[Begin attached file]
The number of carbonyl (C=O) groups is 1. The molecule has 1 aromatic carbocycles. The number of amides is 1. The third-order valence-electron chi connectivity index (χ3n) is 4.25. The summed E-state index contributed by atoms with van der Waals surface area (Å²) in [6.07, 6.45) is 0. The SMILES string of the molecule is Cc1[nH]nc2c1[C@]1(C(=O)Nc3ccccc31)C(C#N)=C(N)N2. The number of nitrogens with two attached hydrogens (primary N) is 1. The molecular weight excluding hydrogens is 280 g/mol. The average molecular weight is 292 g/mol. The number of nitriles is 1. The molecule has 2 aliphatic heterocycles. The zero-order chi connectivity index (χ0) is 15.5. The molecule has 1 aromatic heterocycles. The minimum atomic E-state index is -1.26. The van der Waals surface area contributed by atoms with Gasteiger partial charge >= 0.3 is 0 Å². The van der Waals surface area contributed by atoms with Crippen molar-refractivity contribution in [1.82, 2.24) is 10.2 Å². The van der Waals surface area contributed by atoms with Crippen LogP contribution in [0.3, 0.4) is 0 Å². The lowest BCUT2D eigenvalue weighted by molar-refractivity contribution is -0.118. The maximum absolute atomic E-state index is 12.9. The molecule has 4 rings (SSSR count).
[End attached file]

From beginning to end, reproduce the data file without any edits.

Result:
The number of carbonyl (C=O) groups is 1. The molecule has 1 aromatic carbocycles. The number of amides is 1. The third-order valence-electron chi connectivity index (χ3n) is 4.25. The summed E-state index contributed by atoms with van der Waals surface area (Å²) in [6.07, 6.45) is 0. The SMILES string of the molecule is Cc1[nH]nc2c1[C@]1(C(=O)Nc3ccccc31)C(C#N)=C(N)N2. The number of nitrogens with two attached hydrogens (primary N) is 1. The molecular weight excluding hydrogens is 280 g/mol. The average molecular weight is 292 g/mol. The number of nitriles is 1. The molecule has 2 aliphatic heterocycles. The zero-order chi connectivity index (χ0) is 15.5. The molecule has 1 aromatic heterocycles. The minimum atomic E-state index is -1.26. The van der Waals surface area contributed by atoms with Gasteiger partial charge >= 0.3 is 0 Å². The van der Waals surface area contributed by atoms with Crippen molar-refractivity contribution in [1.82, 2.24) is 10.2 Å². The van der Waals surface area contributed by atoms with Crippen LogP contribution in [0.3, 0.4) is 0 Å². The lowest BCUT2D eigenvalue weighted by molar-refractivity contribution is -0.118. The maximum absolute atomic E-state index is 12.9. The molecule has 4 rings (SSSR count).